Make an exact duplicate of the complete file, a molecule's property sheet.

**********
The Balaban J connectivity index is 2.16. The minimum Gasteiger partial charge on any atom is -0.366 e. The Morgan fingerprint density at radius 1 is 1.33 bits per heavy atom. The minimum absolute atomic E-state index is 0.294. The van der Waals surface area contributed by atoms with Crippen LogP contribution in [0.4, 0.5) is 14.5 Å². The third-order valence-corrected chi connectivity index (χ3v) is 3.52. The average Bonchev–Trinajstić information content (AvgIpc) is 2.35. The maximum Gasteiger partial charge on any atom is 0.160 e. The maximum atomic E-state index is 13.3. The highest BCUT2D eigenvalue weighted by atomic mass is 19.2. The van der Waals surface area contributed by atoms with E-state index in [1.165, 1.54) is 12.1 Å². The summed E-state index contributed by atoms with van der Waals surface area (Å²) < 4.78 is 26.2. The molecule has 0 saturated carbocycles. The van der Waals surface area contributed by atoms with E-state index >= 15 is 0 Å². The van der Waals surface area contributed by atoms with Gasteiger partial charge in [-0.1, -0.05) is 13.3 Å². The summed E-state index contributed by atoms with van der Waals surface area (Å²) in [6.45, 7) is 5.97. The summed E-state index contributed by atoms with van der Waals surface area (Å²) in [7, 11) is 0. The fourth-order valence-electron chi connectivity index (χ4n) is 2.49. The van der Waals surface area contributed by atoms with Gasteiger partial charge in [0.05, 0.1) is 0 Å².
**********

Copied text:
The Balaban J connectivity index is 2.16. The minimum Gasteiger partial charge on any atom is -0.366 e. The Morgan fingerprint density at radius 1 is 1.33 bits per heavy atom. The minimum absolute atomic E-state index is 0.294. The van der Waals surface area contributed by atoms with Crippen LogP contribution in [0.4, 0.5) is 14.5 Å². The third-order valence-corrected chi connectivity index (χ3v) is 3.52. The average Bonchev–Trinajstić information content (AvgIpc) is 2.35. The maximum Gasteiger partial charge on any atom is 0.160 e. The maximum atomic E-state index is 13.3. The highest BCUT2D eigenvalue weighted by atomic mass is 19.2. The van der Waals surface area contributed by atoms with E-state index in [1.165, 1.54) is 12.1 Å². The summed E-state index contributed by atoms with van der Waals surface area (Å²) < 4.78 is 26.2. The molecule has 0 saturated carbocycles. The van der Waals surface area contributed by atoms with E-state index >= 15 is 0 Å². The van der Waals surface area contributed by atoms with Gasteiger partial charge in [-0.1, -0.05) is 13.3 Å². The summed E-state index contributed by atoms with van der Waals surface area (Å²) in [6.45, 7) is 5.97. The summed E-state index contributed by atoms with van der Waals surface area (Å²) in [7, 11) is 0. The fourth-order valence-electron chi connectivity index (χ4n) is 2.49. The van der Waals surface area contributed by atoms with Gasteiger partial charge in [0.05, 0.1) is 0 Å².